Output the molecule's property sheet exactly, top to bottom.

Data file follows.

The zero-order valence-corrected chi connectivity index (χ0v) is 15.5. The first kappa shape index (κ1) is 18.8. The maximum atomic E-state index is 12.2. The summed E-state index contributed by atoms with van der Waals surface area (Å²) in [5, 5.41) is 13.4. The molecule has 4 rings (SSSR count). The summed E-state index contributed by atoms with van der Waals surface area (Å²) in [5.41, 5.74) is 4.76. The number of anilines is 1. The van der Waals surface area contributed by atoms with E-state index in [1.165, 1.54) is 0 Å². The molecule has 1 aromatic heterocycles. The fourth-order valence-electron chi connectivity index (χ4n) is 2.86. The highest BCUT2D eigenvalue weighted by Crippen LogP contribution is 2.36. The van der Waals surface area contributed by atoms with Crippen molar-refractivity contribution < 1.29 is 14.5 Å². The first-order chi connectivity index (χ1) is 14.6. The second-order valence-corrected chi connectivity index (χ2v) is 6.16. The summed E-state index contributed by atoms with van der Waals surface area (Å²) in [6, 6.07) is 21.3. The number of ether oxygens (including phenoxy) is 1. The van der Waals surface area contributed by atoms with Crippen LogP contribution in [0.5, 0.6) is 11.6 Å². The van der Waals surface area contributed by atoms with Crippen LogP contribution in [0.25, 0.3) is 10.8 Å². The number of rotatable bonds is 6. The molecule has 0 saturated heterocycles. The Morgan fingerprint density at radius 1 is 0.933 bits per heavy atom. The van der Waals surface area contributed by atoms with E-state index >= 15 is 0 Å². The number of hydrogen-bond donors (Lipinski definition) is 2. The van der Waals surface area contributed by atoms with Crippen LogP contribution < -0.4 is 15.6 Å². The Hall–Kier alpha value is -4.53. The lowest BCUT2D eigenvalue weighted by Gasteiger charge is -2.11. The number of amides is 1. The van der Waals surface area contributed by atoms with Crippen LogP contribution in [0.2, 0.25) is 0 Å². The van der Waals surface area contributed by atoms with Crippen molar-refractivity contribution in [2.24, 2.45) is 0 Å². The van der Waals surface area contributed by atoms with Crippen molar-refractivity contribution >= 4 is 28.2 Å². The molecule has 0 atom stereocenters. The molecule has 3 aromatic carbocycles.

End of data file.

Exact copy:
The zero-order valence-corrected chi connectivity index (χ0v) is 15.5. The first kappa shape index (κ1) is 18.8. The maximum atomic E-state index is 12.2. The summed E-state index contributed by atoms with van der Waals surface area (Å²) in [5, 5.41) is 13.4. The molecule has 4 rings (SSSR count). The summed E-state index contributed by atoms with van der Waals surface area (Å²) in [5.41, 5.74) is 4.76. The number of anilines is 1. The van der Waals surface area contributed by atoms with E-state index in [1.165, 1.54) is 0 Å². The molecule has 1 aromatic heterocycles. The fourth-order valence-electron chi connectivity index (χ4n) is 2.86. The highest BCUT2D eigenvalue weighted by Crippen LogP contribution is 2.36. The van der Waals surface area contributed by atoms with Crippen molar-refractivity contribution < 1.29 is 14.5 Å². The first-order chi connectivity index (χ1) is 14.6. The second-order valence-corrected chi connectivity index (χ2v) is 6.16. The summed E-state index contributed by atoms with van der Waals surface area (Å²) in [6, 6.07) is 21.3. The number of ether oxygens (including phenoxy) is 1. The van der Waals surface area contributed by atoms with Crippen LogP contribution in [0.5, 0.6) is 11.6 Å². The van der Waals surface area contributed by atoms with Crippen LogP contribution in [0.25, 0.3) is 10.8 Å². The number of rotatable bonds is 6. The molecule has 0 saturated heterocycles. The Morgan fingerprint density at radius 1 is 0.933 bits per heavy atom. The van der Waals surface area contributed by atoms with E-state index >= 15 is 0 Å². The number of hydrogen-bond donors (Lipinski definition) is 2. The van der Waals surface area contributed by atoms with Crippen LogP contribution < -0.4 is 15.6 Å². The Hall–Kier alpha value is -4.53. The lowest BCUT2D eigenvalue weighted by Gasteiger charge is -2.11. The number of amides is 1. The van der Waals surface area contributed by atoms with Crippen LogP contribution in [0.2, 0.25) is 0 Å². The van der Waals surface area contributed by atoms with Crippen molar-refractivity contribution in [2.24, 2.45) is 0 Å². The van der Waals surface area contributed by atoms with Crippen molar-refractivity contribution >= 4 is 28.2 Å². The molecule has 0 atom stereocenters. The molecule has 3 aromatic carbocycles.